They're no bigger than the head of a pin and are ignored by most who pass them by. They're secretly hidden on leaves where they won't get noticed. They are the greenish-white eggs of the monarch butterfly caterpillars that hold within them the miracle of the winged wonders they will become.
I have not always had an interest in insect eggs, bugs and crawling things. I come from a family of five sisters and the insect world did not hold a special interest for any of us. My hobbies as a child were more girl-like -- baking, sewing, reading and playing school.
When I grew up and became the mom of twins, things changed. Much of my children's childhood was spent in California and Texas, areas with extended growing seasons and a plethora of bugs. Peter and Jennifer enjoyed exploring nature, which was fine with me, as long as nature stayed outside.
When my son was 4 years old, he developed severe allergies to animals with fur. Sadly, our pet cats had to be placed in new homes, leaving a definite void in our lives. Still desiring to have a pet he could stroke and keep in his room, Peter brought home a caterpillar that he found in the neighborhood and begged to keep it. One thing led to another and before I knew it, I was housing jars of caterpillars in my kitchen.
We made many trips to the library to learn about the care and feeding of caterpillars and became knowledgeable about the different kinds of butterflies in our locale. Our overall favorite eventually became the Monarch, and we spent many summers hunting for the caterpillar eggs, collecting milkweed and watching them go through the stages of development -- egg, larva, chrysalis and finally earning their wings as butterflies.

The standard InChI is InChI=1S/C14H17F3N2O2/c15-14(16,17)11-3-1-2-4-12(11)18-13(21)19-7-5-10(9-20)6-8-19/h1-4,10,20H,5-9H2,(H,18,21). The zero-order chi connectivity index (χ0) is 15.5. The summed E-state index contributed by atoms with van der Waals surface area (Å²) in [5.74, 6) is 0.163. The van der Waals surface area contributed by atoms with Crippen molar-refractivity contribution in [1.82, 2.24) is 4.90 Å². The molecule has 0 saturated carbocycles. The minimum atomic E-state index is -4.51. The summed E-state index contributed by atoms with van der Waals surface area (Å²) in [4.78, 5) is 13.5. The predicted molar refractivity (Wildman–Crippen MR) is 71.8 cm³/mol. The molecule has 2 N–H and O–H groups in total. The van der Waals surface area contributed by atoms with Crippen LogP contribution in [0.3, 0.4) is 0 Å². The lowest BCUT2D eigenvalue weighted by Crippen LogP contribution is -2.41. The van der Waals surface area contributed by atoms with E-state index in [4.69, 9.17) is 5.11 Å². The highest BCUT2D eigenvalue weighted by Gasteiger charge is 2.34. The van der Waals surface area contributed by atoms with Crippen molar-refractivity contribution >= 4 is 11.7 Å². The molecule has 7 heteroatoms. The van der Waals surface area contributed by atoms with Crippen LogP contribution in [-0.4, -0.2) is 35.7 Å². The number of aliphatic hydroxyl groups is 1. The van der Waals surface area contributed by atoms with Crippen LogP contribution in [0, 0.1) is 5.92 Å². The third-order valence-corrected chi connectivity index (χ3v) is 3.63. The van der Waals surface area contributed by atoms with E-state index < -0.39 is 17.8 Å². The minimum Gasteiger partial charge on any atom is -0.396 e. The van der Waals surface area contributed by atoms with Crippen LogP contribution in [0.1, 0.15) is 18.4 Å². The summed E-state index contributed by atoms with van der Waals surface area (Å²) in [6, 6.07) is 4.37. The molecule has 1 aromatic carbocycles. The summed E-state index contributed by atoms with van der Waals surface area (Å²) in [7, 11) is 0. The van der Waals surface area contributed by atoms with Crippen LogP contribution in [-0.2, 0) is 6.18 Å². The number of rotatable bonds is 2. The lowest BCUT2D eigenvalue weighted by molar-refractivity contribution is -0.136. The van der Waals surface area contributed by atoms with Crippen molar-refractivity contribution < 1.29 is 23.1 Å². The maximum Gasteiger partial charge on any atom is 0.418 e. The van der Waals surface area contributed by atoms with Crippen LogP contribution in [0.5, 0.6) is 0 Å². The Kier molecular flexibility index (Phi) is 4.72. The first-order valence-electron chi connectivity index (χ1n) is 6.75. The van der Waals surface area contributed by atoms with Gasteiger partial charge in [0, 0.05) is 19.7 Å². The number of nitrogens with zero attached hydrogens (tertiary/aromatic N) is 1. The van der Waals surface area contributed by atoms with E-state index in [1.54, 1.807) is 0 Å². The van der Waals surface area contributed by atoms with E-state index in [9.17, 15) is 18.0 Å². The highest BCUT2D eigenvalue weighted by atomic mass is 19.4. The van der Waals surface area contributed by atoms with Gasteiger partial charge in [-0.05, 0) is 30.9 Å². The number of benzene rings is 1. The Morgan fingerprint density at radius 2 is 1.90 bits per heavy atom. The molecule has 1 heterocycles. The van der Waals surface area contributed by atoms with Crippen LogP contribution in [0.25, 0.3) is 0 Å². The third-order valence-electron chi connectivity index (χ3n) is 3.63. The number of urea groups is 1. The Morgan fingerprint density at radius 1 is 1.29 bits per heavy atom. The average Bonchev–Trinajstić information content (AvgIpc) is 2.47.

As my children entered their own metamorphosis as teenagers, their interests turned to other things but I continued to be fascinated by the life cycle of butterflies. Every summer I would head out to local fields in search of the elusive Monarch eggs. Not easy to find, I would be thrilled if my search produced three or four eggs. I would carefully bring them home, along with a bag of milkweed, and check on their progress daily as they went through their transformative stages.
My husband now joins me on my caterpillar egg hunts and we've become more sophisticated in our searches. Each year we usually find two or three dozen eggs and often share our treasures with friends, young and old, who have become butterfly enthusiasts. When our grandchildren lived in the Buffalo area, we shared our love of our winged friends with them as well.
It has been 35 years since the first Monarch caterpillars entered my life, and I am just as fascinated now as I was when I watched them through the eyes of my children. I have observed butterflies emerging from the chrysalis stage many times over the years, but it still fills me with a sense of awe and wonder to witness this amazing metamorphosis.
In the past few weeks, I have collected 64 Monarch eggs -- a record for me. Some have been given away to welcoming homes but many now reside in their special jars in my kitchen, going through the magical transformation from egg to the distinctly beautifulorange-, black- and white-winged butterflies. It is always bittersweet to release them, but also a wonderful sight to watch their ascent into the outside world after weeks in their cozy homes in my kitchen. They earn their wings!
Christine Kukla, who lives in Buffalo, is a retired second-grade teacher from the Buffalo Public Schools.